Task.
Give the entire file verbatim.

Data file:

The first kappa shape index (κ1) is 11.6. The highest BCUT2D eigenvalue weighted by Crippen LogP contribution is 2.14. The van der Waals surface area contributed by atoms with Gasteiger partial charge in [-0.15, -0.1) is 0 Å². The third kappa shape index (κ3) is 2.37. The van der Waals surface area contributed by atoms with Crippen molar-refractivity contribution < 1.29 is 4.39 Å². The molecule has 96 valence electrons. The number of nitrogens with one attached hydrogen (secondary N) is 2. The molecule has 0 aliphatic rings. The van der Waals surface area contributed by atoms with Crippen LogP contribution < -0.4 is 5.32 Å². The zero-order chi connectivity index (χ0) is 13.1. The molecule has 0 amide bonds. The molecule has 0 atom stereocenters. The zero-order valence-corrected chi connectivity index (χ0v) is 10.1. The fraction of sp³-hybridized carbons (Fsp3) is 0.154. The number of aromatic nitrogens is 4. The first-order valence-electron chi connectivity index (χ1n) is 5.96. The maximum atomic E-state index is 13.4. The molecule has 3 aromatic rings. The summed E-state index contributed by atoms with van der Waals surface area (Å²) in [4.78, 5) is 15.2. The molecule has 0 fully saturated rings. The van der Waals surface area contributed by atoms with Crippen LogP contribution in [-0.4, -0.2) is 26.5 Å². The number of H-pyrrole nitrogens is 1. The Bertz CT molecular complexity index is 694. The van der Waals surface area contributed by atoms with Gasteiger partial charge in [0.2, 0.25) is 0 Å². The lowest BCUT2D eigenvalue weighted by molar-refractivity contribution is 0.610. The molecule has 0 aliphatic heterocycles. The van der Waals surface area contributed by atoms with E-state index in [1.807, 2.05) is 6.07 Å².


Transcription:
The first kappa shape index (κ1) is 11.6. The highest BCUT2D eigenvalue weighted by Crippen LogP contribution is 2.14. The van der Waals surface area contributed by atoms with Gasteiger partial charge in [-0.15, -0.1) is 0 Å². The third kappa shape index (κ3) is 2.37. The van der Waals surface area contributed by atoms with Crippen molar-refractivity contribution < 1.29 is 4.39 Å². The molecule has 96 valence electrons. The number of nitrogens with one attached hydrogen (secondary N) is 2. The molecule has 0 aliphatic rings. The van der Waals surface area contributed by atoms with Crippen LogP contribution < -0.4 is 5.32 Å². The zero-order chi connectivity index (χ0) is 13.1. The molecule has 0 amide bonds. The molecule has 0 atom stereocenters. The zero-order valence-corrected chi connectivity index (χ0v) is 10.1. The fraction of sp³-hybridized carbons (Fsp3) is 0.154. The number of aromatic nitrogens is 4. The first-order valence-electron chi connectivity index (χ1n) is 5.96. The maximum atomic E-state index is 13.4. The molecule has 3 aromatic rings. The summed E-state index contributed by atoms with van der Waals surface area (Å²) in [4.78, 5) is 15.2. The molecule has 0 fully saturated rings. The van der Waals surface area contributed by atoms with Crippen LogP contribution in [-0.4, -0.2) is 26.5 Å². The number of H-pyrrole nitrogens is 1. The Bertz CT molecular complexity index is 694. The van der Waals surface area contributed by atoms with Gasteiger partial charge in [0.2, 0.25) is 0 Å². The lowest BCUT2D eigenvalue weighted by molar-refractivity contribution is 0.610. The molecule has 0 aliphatic heterocycles. The van der Waals surface area contributed by atoms with E-state index in [1.807, 2.05) is 6.07 Å².